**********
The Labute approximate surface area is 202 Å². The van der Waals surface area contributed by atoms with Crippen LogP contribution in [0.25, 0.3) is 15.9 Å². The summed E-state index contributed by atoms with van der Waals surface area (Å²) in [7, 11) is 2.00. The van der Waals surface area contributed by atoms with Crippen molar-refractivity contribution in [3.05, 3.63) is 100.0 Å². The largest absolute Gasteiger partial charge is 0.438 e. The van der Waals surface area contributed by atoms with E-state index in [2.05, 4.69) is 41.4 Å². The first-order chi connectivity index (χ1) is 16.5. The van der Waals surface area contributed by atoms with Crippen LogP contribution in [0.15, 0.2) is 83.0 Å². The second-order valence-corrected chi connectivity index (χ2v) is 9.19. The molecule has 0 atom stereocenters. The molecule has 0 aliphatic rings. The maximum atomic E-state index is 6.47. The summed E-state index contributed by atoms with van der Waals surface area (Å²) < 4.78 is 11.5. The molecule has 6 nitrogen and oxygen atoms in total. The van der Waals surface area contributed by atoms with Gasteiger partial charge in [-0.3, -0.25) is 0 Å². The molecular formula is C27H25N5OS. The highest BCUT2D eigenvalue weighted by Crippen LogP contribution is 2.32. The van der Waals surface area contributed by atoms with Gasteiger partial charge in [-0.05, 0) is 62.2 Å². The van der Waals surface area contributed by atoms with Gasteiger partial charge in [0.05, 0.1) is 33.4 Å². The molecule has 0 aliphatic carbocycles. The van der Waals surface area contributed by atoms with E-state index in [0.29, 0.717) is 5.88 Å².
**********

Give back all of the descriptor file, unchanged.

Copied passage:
The Labute approximate surface area is 202 Å². The van der Waals surface area contributed by atoms with Crippen LogP contribution in [0.25, 0.3) is 15.9 Å². The summed E-state index contributed by atoms with van der Waals surface area (Å²) in [7, 11) is 2.00. The van der Waals surface area contributed by atoms with Crippen molar-refractivity contribution in [3.05, 3.63) is 100.0 Å². The largest absolute Gasteiger partial charge is 0.438 e. The van der Waals surface area contributed by atoms with E-state index in [2.05, 4.69) is 41.4 Å². The first-order chi connectivity index (χ1) is 16.5. The van der Waals surface area contributed by atoms with Crippen LogP contribution in [0.15, 0.2) is 83.0 Å². The second-order valence-corrected chi connectivity index (χ2v) is 9.19. The molecule has 0 atom stereocenters. The molecule has 0 aliphatic rings. The maximum atomic E-state index is 6.47. The summed E-state index contributed by atoms with van der Waals surface area (Å²) < 4.78 is 11.5. The molecule has 6 nitrogen and oxygen atoms in total. The van der Waals surface area contributed by atoms with Gasteiger partial charge in [-0.3, -0.25) is 0 Å². The molecular formula is C27H25N5OS. The highest BCUT2D eigenvalue weighted by Crippen LogP contribution is 2.32. The van der Waals surface area contributed by atoms with Gasteiger partial charge in [-0.05, 0) is 62.2 Å². The van der Waals surface area contributed by atoms with Gasteiger partial charge in [0.05, 0.1) is 33.4 Å². The molecule has 0 aliphatic carbocycles. The van der Waals surface area contributed by atoms with E-state index in [0.29, 0.717) is 5.88 Å².